There are times when you need to know that continuing a plan will not bear fruit. So it was with Paul and me as we shifted our focus from the TOCS game system onto the game client.

The Old Crux

Our software architecture is a homemade Web application framework called Crux (pronounced “croo”). I’ve mentioned it in previous posts (I think), so I don’t have to discuss its pedigree. Suffice it to say, however, that it’s a mighty big jump from design to implementation.

While the Brick Mill Games’ dice server and the TOCS game client prototype are based on Crux, Crux was never hardened, or “productized”. It was an ongoing mish-mash of working concepts that was difficult to implement. Quite a bit of it was also unfinished. There were code paths that seemed to support some interesting concepts, but that ultimately did nothing. As mentioned in other posts, it was something I had been kicking around while having lattes and pastries at Panera before work over a decade ago.

Its unfinished, undocumented nature, coupled with the loosely-defined TOCS game client API, made for a difficult collaborative working environment. Throw in the fact that it was being developed using languages that Paul had limited experience with, and our productivity ground to a halt. I felt that I couldn’t make necessary changes without shifting the ground under Paul’s feet. Paul was trying to come up to speed with both a language and an architecture whose principles existed only in my mind, some of which were unimplemented and/or had no working examples.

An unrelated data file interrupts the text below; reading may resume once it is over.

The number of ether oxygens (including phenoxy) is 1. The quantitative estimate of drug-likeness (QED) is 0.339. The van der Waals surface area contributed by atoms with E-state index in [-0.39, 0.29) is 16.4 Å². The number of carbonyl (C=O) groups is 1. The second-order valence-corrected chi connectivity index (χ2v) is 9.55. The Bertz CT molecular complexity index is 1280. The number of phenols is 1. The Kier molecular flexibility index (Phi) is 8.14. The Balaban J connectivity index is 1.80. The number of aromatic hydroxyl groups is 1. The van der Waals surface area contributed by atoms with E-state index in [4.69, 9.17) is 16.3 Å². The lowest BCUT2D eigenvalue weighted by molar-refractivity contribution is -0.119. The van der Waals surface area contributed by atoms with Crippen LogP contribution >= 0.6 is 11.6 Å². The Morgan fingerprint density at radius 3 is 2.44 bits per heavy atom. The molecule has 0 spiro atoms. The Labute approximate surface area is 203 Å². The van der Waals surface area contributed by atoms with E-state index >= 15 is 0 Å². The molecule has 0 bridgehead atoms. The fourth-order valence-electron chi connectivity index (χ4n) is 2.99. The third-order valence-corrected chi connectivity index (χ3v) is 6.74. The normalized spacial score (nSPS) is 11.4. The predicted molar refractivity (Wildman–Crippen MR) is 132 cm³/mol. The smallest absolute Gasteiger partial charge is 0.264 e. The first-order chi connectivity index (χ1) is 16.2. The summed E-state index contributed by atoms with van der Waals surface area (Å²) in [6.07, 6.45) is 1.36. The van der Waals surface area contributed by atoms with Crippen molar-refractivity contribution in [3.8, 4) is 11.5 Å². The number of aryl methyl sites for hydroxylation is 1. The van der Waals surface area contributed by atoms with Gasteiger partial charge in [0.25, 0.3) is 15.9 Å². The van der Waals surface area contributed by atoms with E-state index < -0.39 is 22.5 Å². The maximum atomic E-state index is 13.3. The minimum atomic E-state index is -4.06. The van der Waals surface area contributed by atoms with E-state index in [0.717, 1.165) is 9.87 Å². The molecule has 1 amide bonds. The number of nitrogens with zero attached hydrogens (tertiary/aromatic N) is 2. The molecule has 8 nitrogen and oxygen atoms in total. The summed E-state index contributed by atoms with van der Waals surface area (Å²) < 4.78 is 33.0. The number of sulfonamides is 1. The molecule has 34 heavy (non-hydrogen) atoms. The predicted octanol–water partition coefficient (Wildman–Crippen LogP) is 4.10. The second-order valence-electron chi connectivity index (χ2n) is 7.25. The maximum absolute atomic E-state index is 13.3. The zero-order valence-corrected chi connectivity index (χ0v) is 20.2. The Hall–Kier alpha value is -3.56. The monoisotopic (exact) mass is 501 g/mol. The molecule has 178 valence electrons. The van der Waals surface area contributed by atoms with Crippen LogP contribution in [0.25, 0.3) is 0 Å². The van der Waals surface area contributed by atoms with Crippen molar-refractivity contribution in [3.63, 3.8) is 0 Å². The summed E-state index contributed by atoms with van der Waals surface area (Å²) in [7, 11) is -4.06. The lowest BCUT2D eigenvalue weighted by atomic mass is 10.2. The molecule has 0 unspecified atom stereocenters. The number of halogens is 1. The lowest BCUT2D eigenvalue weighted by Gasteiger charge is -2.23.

It was getting frustrating and progress was slowing to a trickle. (See also: day jobs, etc.)

After one of our recent scrum calls, we decided that we needed to change tack. Crux needed to be hardened and treated like its own packaged thing and the game client needed to be defined as a separate entity within its environment. I needed to define and finish what I had started years ago and Paul needed to work on something he could sink his teeth into.

Crux 1.5

The Crux framework is a Ruby-driven environment which uses other technologies as its foundation: Rackup, Phusion Passenger and Sinatra. Those technologies are used to bridge the gap between the hosting server and the HTTP protocol. Crux handles the actual service requests and returns the results as either a JSON string or as the contents of a file.

Those are the basics and that is the part that always worked. The biggest changes to Crux has to do with its code library organization and its ability to host multiple environments, called “arenas”, and host multiple “apps”.